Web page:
p53 signalling controls cell cycle arrest and caspase-independent apoptosis in macrophages infected with pathogenic Leptospira species
David M. Ojcius: 0000-0003-1461-4495
Pathogenic Leptospira species, the causative agents of leptospirosis, have been shown to induce macrophage apoptosis through caspase-independent, mitochondrion-related apoptosis inducing factor (AIF) and endonuclease G (EndoG), but the signalling pathway leading to AIF/EndoG-based macrophage apoptosis remains unknown. Here we show that infection of Leptospira interrogans caused a rapid increase in reactive oxygen species (ROS), DNA damage, and intranuclear foci of 53BP1 and phosphorylation of H2AX (two DNAdamage indicators) in wild-type p53-containing mouse macrophages and p53-deficient human macrophages. Most leptospire-infected cells stayed at the G1 phase, whereas depletion or inhibition of p53 caused a decrease of the G1 -phase cells and the early apoptotic ratios. Infection with spirochaetes stimulated a persistent activation of p53 and an early activation of Akt through phosphorylation. The intranuclear translocation of p53, increased expression of p53-dependent p21(Cip) (1/) (WAF) (1) and pro-apoptotic Bcl-2 family proteins (Bax, Noxa and Puma), release of AIF and EndoG from mitochondria, and membrane translocation of Fas occurred during leptospire-induced macrophage apoptosis. Thus, our study demonstrated that ROS production and DNA damage-dependent p53-Bax/Noxa/Puma-AIF/EndoG signalling mediates the leptospire-induced cell cycle arrest and caspase-independent apoptosis of macrophages.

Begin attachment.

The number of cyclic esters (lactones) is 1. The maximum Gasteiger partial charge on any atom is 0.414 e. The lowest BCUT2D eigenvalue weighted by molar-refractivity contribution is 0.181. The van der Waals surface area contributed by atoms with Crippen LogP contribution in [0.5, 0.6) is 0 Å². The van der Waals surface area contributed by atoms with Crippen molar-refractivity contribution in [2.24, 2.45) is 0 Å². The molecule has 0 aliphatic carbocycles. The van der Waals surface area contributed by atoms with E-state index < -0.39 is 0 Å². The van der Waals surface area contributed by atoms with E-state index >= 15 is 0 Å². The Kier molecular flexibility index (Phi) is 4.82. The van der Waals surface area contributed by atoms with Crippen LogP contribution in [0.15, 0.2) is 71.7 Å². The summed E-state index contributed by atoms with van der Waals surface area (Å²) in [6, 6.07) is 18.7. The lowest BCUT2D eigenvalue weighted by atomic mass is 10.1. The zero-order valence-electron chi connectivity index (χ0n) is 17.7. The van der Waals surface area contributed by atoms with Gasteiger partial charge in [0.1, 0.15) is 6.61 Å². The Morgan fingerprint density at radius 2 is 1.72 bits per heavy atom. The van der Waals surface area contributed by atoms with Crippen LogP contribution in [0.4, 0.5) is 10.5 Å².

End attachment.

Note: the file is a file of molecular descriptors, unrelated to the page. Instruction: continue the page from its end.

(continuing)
Ojcius, D. M.,
Yang, X. F.,
p53 signalling controls cell cycle arrest and caspase-independent apoptosis in macrophages infected with pathogenic Leptospira species.
Cellular Microbiology, 15(10), 1642–1659.